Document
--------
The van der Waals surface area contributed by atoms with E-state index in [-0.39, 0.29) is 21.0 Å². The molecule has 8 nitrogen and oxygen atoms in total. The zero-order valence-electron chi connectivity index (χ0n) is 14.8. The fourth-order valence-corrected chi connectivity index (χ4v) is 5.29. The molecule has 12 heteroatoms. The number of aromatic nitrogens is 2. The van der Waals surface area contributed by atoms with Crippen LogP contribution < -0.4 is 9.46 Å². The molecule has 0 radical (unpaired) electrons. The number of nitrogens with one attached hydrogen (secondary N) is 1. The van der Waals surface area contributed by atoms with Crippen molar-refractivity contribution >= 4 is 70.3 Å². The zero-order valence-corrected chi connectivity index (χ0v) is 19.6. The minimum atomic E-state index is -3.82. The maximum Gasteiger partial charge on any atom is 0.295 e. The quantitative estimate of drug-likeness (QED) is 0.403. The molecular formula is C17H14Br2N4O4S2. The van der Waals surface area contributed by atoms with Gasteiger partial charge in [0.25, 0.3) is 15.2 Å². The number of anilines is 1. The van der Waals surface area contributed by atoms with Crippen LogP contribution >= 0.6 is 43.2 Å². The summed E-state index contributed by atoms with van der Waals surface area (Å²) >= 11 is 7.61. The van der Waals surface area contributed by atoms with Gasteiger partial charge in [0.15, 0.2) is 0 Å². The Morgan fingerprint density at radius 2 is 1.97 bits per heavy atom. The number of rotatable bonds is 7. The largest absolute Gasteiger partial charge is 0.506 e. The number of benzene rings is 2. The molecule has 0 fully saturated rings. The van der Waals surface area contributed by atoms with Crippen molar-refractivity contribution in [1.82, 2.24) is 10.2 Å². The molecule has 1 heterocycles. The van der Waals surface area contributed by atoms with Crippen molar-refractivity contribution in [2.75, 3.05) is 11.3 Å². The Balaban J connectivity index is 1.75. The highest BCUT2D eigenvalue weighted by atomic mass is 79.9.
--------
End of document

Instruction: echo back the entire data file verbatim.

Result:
The van der Waals surface area contributed by atoms with E-state index in [-0.39, 0.29) is 21.0 Å². The molecule has 8 nitrogen and oxygen atoms in total. The zero-order valence-electron chi connectivity index (χ0n) is 14.8. The fourth-order valence-corrected chi connectivity index (χ4v) is 5.29. The molecule has 12 heteroatoms. The number of aromatic nitrogens is 2. The van der Waals surface area contributed by atoms with Crippen LogP contribution < -0.4 is 9.46 Å². The molecule has 0 radical (unpaired) electrons. The number of nitrogens with one attached hydrogen (secondary N) is 1. The van der Waals surface area contributed by atoms with Crippen molar-refractivity contribution >= 4 is 70.3 Å². The zero-order valence-corrected chi connectivity index (χ0v) is 19.6. The minimum atomic E-state index is -3.82. The maximum Gasteiger partial charge on any atom is 0.295 e. The quantitative estimate of drug-likeness (QED) is 0.403. The molecular formula is C17H14Br2N4O4S2. The van der Waals surface area contributed by atoms with Gasteiger partial charge in [0.25, 0.3) is 15.2 Å². The number of anilines is 1. The van der Waals surface area contributed by atoms with Crippen LogP contribution >= 0.6 is 43.2 Å². The summed E-state index contributed by atoms with van der Waals surface area (Å²) >= 11 is 7.61. The van der Waals surface area contributed by atoms with Gasteiger partial charge in [0.15, 0.2) is 0 Å². The Morgan fingerprint density at radius 2 is 1.97 bits per heavy atom. The number of rotatable bonds is 7. The largest absolute Gasteiger partial charge is 0.506 e. The number of benzene rings is 2. The molecule has 0 fully saturated rings. The van der Waals surface area contributed by atoms with Crippen molar-refractivity contribution in [1.82, 2.24) is 10.2 Å². The molecule has 1 heterocycles. The van der Waals surface area contributed by atoms with Crippen molar-refractivity contribution in [2.75, 3.05) is 11.3 Å². The Balaban J connectivity index is 1.75. The highest BCUT2D eigenvalue weighted by atomic mass is 79.9.